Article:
VRAM plays an important role in efficiency with gaming, such as loading times and image quality. Certain VRAM levels are required to run games at various resolutions. Rendering a massive AAA game at 1920*1080 resolution is different from rendering a game at 4K UHD quality, which requires extra graphics memory (like 6GB, 8GB, 12GB). Extra Video RAM is needed to render an image of high quality properly, otherwise, the textures and images that a user attempts to render would overwhelm the Video RAM and cause the GPU to spill data into the RAM. This can cause performance issues.
Modern graphics cards use an SGRAM variant called GDDR5. As the title suggests, GDDR5 is the RAM double data rate. The DDR4 is used in today’s electronics as machine RAM.
The only key difference between VRAM and device RAM is the speed and the potential to imitate dual-port functionality. VRAM is ideal for applications that view complex textures of images or render three-dimensional structures based on polygons. Video games or 3D graphic design software are the most popular example of these applications.
The number of VRAM on a system’s video card is not nearly significant for services that run on complex data processing functions.
VRAM (video RAM)
Video RAM is just like a normal RAM, but video RAM’s job is to process the picture so that the monitor can show you the picture. All types of VRAMs are special arrangements for dynamic RAM. The video RAM is a buffer between the computer and the monitor. It is also called a frame buffer. When images are sent to display on the screen by the system, they are read by the processor onto the dedicated video RAM or integrated video RAM. Then the video is processed into the RAM and appears on the monitor.
Previous high-performance Video RAM types were a double-ported, which means that while the CPU is making a new picture to VRAM, the screen reads from VRAM to modify its current display data. The double-port design was the main difference between computer RAM and video RAM in the 1980s and 1990s.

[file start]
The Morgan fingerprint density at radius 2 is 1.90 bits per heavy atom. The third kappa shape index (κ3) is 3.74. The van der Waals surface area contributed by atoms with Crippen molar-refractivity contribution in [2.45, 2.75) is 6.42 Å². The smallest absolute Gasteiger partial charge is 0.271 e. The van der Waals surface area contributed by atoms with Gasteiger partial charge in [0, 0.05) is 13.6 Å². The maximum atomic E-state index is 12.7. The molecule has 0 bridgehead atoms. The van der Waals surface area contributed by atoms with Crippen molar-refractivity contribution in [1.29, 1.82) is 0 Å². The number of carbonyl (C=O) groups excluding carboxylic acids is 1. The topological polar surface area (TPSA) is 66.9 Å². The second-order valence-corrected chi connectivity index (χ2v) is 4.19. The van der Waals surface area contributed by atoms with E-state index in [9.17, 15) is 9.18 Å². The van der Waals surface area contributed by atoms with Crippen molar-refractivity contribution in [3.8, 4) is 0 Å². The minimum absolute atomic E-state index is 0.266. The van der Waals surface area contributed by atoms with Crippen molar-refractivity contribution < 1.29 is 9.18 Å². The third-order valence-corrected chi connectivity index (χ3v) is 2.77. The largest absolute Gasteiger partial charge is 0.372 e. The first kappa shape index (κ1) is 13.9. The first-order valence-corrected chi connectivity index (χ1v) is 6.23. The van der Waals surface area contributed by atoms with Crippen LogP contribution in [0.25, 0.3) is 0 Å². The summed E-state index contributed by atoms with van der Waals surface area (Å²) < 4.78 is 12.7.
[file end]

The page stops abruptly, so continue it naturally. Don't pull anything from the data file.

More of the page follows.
Multibank Dynamic RAM is a high-performance RAM built by MoSys, which separates memory into multiple 32-kilobyte sections or banks that can be independently accessed. Traditional VRAM is monolithic with access to the entire frame buffer at one time. Having contiguous memory banks enables the simultaneous execution of accesses, boosting overall performance. Multibank Dynamic RAM is also cheaper since cards can be produced with only the correct amount of space for a given resolution bandwidth, rather than multiple megabytes, unlike many other Video RAM types.
Synchronous Graphics RAM is a relatively low-cost, clock-synchronized DRAM video memory. SGRAM is singular-port memory, but this can function like dual-port memory by constructing new memory pages simultaneously, rather than just one.
Windows RAM has no association with Microsoft Windows. It is a high-performance dual-ported VRAM with around 25 percent more capacity than VRAM, but it costs less money. It has characteristics that read the data for use in block fills and text drawings more effectively. Using the right color, WRAM can be used for very high resolution.